Studies have shown an unsurprising link between learning a programming language and learning a foreign language, with a fMRI study of computer science student brains finding that their brains’ language centres were activated when they were reading the source code. Accordingly, by simply teaching students the basics of foreign languages or by encouraging them to read and write more to improve their linguistic abilities, you might also be preparing their brains to learn to code. Part of this could be because like real languages, programming languages have their own specific rules of grammar and punctuation, and it’s easy to see how the two are related.

Kevin Ransome, who works as a writer at writing service, confirms the link between programming languages and languages as a whole by explaining that before becoming a writer, he studied web development. He adds, “Musicians also tend to make good coders for some reason, possibly because music follows a set of rules in the form of notes and scales. I’ve also found listening to music helps me to feel more creative, whether I’m building a web page or writing an essay.”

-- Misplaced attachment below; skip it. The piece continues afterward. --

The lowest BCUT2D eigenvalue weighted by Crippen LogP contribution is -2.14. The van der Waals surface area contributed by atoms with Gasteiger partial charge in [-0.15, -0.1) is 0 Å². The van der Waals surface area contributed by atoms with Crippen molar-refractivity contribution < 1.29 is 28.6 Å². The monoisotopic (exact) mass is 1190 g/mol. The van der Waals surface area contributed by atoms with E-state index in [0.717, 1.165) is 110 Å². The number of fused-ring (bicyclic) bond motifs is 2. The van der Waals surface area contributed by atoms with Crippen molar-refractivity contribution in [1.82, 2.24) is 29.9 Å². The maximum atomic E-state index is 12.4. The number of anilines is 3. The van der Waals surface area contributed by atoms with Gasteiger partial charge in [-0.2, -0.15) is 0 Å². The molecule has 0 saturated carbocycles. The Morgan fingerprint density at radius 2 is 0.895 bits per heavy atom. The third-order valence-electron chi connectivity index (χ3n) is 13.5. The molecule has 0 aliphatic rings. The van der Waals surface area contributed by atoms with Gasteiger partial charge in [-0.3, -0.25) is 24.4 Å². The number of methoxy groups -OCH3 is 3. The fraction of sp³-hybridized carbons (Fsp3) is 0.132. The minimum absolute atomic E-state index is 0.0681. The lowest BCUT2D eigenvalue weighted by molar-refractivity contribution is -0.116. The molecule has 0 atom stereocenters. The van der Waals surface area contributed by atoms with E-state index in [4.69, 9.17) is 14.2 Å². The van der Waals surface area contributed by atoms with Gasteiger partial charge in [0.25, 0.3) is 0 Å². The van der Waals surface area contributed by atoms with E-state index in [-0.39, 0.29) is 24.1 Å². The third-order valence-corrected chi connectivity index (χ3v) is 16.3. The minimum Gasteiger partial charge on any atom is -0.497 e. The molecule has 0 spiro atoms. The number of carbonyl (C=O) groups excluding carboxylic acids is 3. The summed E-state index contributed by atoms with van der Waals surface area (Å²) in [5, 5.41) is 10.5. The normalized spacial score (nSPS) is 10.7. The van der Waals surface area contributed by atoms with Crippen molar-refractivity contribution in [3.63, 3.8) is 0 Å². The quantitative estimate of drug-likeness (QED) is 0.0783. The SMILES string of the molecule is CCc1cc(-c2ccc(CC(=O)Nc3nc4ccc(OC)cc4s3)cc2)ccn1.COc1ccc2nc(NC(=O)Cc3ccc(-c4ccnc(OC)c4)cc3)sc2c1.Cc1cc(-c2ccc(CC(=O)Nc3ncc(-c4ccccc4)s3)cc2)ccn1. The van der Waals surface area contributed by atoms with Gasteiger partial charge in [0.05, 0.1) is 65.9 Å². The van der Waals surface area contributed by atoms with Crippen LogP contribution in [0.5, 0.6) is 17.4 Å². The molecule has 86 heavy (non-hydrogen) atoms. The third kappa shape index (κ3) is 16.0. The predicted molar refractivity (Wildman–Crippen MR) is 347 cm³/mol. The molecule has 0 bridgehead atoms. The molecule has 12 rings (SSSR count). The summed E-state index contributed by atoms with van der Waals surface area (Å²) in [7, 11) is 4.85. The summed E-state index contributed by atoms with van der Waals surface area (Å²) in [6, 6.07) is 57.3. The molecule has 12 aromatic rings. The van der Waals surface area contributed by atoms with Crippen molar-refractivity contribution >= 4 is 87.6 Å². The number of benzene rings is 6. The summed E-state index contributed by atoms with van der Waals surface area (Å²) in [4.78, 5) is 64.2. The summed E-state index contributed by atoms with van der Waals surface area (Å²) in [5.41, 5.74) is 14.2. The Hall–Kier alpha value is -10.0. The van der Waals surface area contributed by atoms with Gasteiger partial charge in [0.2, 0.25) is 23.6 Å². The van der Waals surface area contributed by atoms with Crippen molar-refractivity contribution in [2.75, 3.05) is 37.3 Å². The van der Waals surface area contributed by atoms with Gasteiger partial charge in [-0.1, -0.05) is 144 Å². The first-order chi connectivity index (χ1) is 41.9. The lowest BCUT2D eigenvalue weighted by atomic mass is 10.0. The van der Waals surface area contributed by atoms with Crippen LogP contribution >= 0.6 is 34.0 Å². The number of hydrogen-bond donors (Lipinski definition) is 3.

3. Get out into the real world

pexels-photo-177598We already covered this to some extent in the first tip, when we recommended heading out into the real world to bring lessons to life. But solving problems in the real world is one thing, and moving your programming efforts into the real world is something else entirely.

That’s why it’s a good idea to play around with the Raspberry Pi or the Arduino Microcontroller Kit so that the students can start to apply their programming to real-world objects. If that’s out of the question, another alternative is to use virtual and/or augmented reality, although this can quickly become expensive if you have to start paying for devices.

4. Contact local startups